Coach Adam Gretsinger encourages a middle school student to join the fun. (Photo by Quinton Chandler/KTOO) Jerry White III answers a question during the Orange Frog training. (Photo by Quinton Chandler/KTOO) Orange Frog Project participants take a selfie. (Photo by Quinton Chandler/KTOO) Hoonah City Schools Superintendent PJ Ford Slack, right, sits in on the Orange Frog training, Tuesday, Jan. 10, 2017. (Photo by Quinton Chandler/KTOO)This story starts with Superintendent of Hoonah City Schools, PJ Ford Slack. Hoonah is a small village on Chichagof Island in Southeast Alaska.Listen nowSlack came to Hoonah as an “emergency replacement” for the district’s last superintendent and when she got to work, she noticed something.“The adults were really not happy. That didn’t mean they actively knew that, but they seemed to be down,” Slack said.Hoonah’s community does feel a lot of stress.The isolated town’s commercial fishing and processing industries dried up years ago, the school district is under heavy financial strain and drug and alcohol dependence are growing concerns.Slack believes a teacher’s attitude has a powerful impact on the kids they teach. So she started researching something called the Happiness Advantage.It’s an idea based on research that points to a link between a positive mindset and success.“It seems to make sense that would make a difference if the kids and the adults all learned a little bit about this and learned happiness is a choice,” Slack said.The district used about $20,000 in grant funding to pay for a training based on the work of author and motivational speaker, Shawn Achor.It’s called the Orange Frog Project. The project was supposed to teach Hoonah’s high school and middle school students how to choose happiness every day.The adults went through it months ago and Slack says it has already changed some their lives.Devin Hughes at the front of the class during the Orange Frog training. (Photo by Quinton Chandler/KTOO)“Whoo! You’re awesome, BAM! Let (them) know, let’s go,” Devin Hughes yelled. He’s the chief inspiration officer for the International Thought Leader Network.Hughes ordered a round of high fives as he explained that he would teach the room full of high school kids to be outwardly positive even if it means being the weird one.Hughes said, “my whole mission, my tenet, is to go around and inspire, motivate others to achieve happiness and joy and optimism. It’s pretty cool.”Hughes used a comic book to jumpstart the training. It’s a story about a bunch of sad green frogs and a happy frog, who slowly turns orange.The more the orange frog does to make himself happy, the better he gets at catching flies, and the more orange he turns. Eventually, the other frogs copy him: they get happier, they catch more flies and they start turning orange too.Hughes said his company travels to corporations around the world and to schools teaching people to be orange. Devin Hughes holds the positive outlier graph. The orange dot reflects an unusually postive person. The green dots represent average people. (Photo by Quinton Chandler/KTOO) 1 of 10 “So right now, I think schools are probably the fastest growing segment within our business,” Hughes said. “Because if you can get a kid, whether it’s a kid that’s 6 or 16, and start to rewire their brain and doing these things more often and feeling pretty good, behavior issues go down, test scores go up.”But let’s walk this back. Hughes said he’s being paid to teach people to be happy. Doesn’t anybody question that?“Oh, all the time. I mean people are like, ‘Really, really,’” Hughes said. “Because, if you think about it when I ask you the question, ‘Did you have anyone in your life when you were a youngster teach you, give you the secret sauce to happiness, tell you something prescriptive, something actionable that you need to do to work on this, your mojo and your mindset? Universally nobody raises their hand.’”Hughes said after the initial skepticism, people usually jump in, because, “who doesn’t want to be happy?”The high schoolers seemed to embrace Hughes’ message. All around the room kids wore bright synthetic orange wigs, frilly orange necklaces; they had streaks of orange marker on their faces — any kind of orange prop or clothing they found, they wore it.A high school student sketches a formline frog based on the main character from the Orange Frog comic book. (Photo by Quinton Chandler/KTOO)Hughes told the kids to keep it positive. Throughout the day, he had them share the best things happening in their lives with other people.“First rule (of) Orange Frog, if something good happens you have to talk about it,” Hughes said.Hughes asked them to run the halls delivering what he called “joy bombs” to people all over the building so the kids gave people unexpected high fives and hugs and told them that they were awesome.Hughes told them to think about how to stop their problems from keeping them down.He told them to think about changing behaviors that affect everyone, things like bullying or ignoring kids they usually don’t hang out with.At the end, Hughes asked the kids to spend time thinking about how they can remember to keep doing this after he leaves.Some of the kids said Orange Frog definitely changed their school’s atmosphere, but will it last?Senior Kelsey Thein isn’t sure.“I think that only time will tell with that one. I can see that a lot more people are upbeat than normal and if it stays, it stays,” Thein said.Other kids said optimistically that they can easily turn their school orange in the long term.Superintendent Slack hopes so too.“I’m hoping that this will help them as they go through their life know that they can make some choices and that those choices are tough sometimes,” Slack said. “Life is tough. But, there are ways that we can turn the frown the other way around and make it a smile.”Slack doesn’t see this as some kind of silver bullet. She hopes learning about Orange Frog will help them develop better coping skills to handle whatever life throws their way. Health, P.E. and History Teacher, Adam Gretsinger, poses during the Orange Frog training. (Photo by Quinton Chandler/KTOO) Middle School kids work on a poster for their Orange Frog training. (Photo by Quinton Chandler/KTOO) Three boys show off the frogs they colored. (Photo by Quinton Chandler/KTOO) High School students and their teacher dance during an assigned presentation in the Orange Frog training. (Photo by Quinton Chandler/KTOO) During the training students were given multiple assignments in small groups that included at least one teacher. (Photo by Quinton Chandler/KTOO) High School kids taking part in the Orange Frog Project. (Photo by Quinton Chandler/KTOO)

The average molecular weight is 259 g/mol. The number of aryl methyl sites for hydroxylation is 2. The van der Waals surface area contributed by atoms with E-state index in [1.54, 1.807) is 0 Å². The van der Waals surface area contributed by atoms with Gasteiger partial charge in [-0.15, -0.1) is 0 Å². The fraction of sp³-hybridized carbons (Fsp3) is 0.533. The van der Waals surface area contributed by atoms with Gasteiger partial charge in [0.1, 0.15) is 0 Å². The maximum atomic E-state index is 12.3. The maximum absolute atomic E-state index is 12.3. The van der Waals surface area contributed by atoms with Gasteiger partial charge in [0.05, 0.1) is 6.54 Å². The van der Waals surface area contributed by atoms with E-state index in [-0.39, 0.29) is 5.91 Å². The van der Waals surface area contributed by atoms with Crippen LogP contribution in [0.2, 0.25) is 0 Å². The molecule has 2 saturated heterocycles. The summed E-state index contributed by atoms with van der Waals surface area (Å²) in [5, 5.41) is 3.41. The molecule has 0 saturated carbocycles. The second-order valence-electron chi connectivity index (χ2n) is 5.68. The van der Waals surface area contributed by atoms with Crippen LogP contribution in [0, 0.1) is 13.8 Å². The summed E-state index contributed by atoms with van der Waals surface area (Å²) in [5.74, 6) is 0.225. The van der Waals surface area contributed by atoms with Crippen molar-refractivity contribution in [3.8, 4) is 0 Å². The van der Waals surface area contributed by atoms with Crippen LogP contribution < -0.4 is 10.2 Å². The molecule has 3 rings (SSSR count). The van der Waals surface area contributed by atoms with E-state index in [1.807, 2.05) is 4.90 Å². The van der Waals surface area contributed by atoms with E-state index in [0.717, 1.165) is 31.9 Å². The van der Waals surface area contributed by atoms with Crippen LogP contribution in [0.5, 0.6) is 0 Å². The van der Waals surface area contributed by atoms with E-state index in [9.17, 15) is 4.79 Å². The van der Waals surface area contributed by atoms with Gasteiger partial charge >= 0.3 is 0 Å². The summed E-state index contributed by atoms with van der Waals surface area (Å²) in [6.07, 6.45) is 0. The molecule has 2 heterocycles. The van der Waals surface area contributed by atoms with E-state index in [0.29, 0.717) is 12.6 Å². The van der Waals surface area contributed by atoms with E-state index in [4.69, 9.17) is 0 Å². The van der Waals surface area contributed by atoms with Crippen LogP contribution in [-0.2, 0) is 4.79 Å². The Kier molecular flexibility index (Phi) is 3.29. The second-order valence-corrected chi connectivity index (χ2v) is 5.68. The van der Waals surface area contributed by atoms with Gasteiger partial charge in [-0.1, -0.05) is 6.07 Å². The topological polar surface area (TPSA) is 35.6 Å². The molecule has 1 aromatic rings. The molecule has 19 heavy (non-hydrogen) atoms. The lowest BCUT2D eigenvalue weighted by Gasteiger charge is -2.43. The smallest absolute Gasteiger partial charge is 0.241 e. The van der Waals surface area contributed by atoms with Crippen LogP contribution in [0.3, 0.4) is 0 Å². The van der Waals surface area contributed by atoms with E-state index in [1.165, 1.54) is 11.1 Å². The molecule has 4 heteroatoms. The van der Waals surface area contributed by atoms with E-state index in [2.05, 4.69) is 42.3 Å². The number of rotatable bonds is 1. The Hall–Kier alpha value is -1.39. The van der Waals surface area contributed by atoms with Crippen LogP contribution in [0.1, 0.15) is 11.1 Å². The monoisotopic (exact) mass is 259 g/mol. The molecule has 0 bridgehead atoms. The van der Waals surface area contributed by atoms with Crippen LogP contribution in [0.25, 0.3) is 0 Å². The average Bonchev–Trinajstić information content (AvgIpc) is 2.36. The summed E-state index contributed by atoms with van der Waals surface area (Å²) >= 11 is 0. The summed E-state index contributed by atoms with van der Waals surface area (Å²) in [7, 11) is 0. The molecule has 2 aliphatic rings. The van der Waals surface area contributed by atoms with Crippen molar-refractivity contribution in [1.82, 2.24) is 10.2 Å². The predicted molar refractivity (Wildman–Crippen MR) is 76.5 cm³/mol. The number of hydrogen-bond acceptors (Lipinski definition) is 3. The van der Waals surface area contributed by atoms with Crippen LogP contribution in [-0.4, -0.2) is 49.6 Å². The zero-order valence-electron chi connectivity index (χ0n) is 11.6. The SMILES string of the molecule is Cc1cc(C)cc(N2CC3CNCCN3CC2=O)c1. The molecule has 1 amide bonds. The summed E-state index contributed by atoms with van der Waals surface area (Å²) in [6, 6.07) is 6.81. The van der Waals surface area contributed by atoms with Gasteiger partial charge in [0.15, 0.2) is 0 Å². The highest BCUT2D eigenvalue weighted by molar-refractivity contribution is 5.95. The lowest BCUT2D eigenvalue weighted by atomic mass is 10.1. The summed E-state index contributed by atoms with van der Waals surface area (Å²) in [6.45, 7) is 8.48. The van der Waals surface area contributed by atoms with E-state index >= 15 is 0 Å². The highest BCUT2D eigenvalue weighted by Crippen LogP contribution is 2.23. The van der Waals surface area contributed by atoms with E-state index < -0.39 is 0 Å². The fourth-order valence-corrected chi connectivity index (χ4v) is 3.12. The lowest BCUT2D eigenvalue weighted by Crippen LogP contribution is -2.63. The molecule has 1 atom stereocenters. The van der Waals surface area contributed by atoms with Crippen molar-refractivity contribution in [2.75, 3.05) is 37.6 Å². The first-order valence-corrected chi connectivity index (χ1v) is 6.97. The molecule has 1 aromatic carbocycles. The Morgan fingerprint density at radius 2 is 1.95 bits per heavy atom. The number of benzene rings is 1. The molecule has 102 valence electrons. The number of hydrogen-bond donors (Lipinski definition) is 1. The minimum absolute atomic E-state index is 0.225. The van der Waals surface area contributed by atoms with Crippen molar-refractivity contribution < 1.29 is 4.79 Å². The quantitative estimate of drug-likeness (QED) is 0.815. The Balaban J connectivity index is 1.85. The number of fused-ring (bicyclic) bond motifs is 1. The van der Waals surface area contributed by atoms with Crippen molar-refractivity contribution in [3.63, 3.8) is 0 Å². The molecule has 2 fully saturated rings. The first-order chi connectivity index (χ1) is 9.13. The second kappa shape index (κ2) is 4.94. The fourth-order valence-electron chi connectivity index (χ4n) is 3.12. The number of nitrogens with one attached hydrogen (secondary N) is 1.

I know that headline may throw you off a little bit (or a lot), but it’s true. GameStop, the world’s biggest video game retailer, is partnering with Insomniac Games and is set to publish the developer’s next project, Song of the Deep.This non-traditional developer-publisher partnership came about after a conversation between Insomniac Games President and CEO Ted Price and GameStop executive Mark Stanley where each of the men discussed their plans and hopes for the future. Stanley talked about how GameStop was searching for new ways to engage with their customer base and Price discussed how Insomniac had an idea for a new game. After describing what Song of the Deep was all about to GameSpot, the project got rolling.“I think this will work because we’ve both been in the games industry for a long time,” said Ted Price in a press release. “There’s a lot of trust involved. They trust us to shepherd our creative vision and make the best possible game. That’s not always the case with traditional publisher-developer relationships.”Though GameStop is producing the title, Insomniac Games will retain complete ownership of the IP.Song of the Deep is a bit of a departure for Insomniac, as the title isn’t the type of big AAA game that the developer is known for. This will be a 2D side scroller in the vein of Metroid and Castlevania. Players will get to play as a girl named Merryn who goes on a journey to find her fisherman father who is lost somewhere in the depths of the ocean. She has to use a submarine to explore the abyss and battle all sorts of nasty underwater monsters.The game will be available digitally for the PC, PlayStation 4, and Xbox One, but it will also be available physically exclusively at GameStop stores. Beyond the game, there will also be a children’s book from Sterling Publishing, and other merchandise related to the title.“It’s a big risk because a game like this at this level has never had this type of support at launch,” said Mark Stanley. “We don’t have unreasonable expectations that every gamer out there will want the game, the doll, the book, the T-shirt — everything. However, we feel it’s worth the investment to see how well it will do and be received.”GameSpot getting into game development may seem odd but given that the industry is moving more toward digital releases, the company has to find other venues to generate profit. Expect them to publish more games if Song of the Deep is successful. Expect the title to be released sometime this Spring.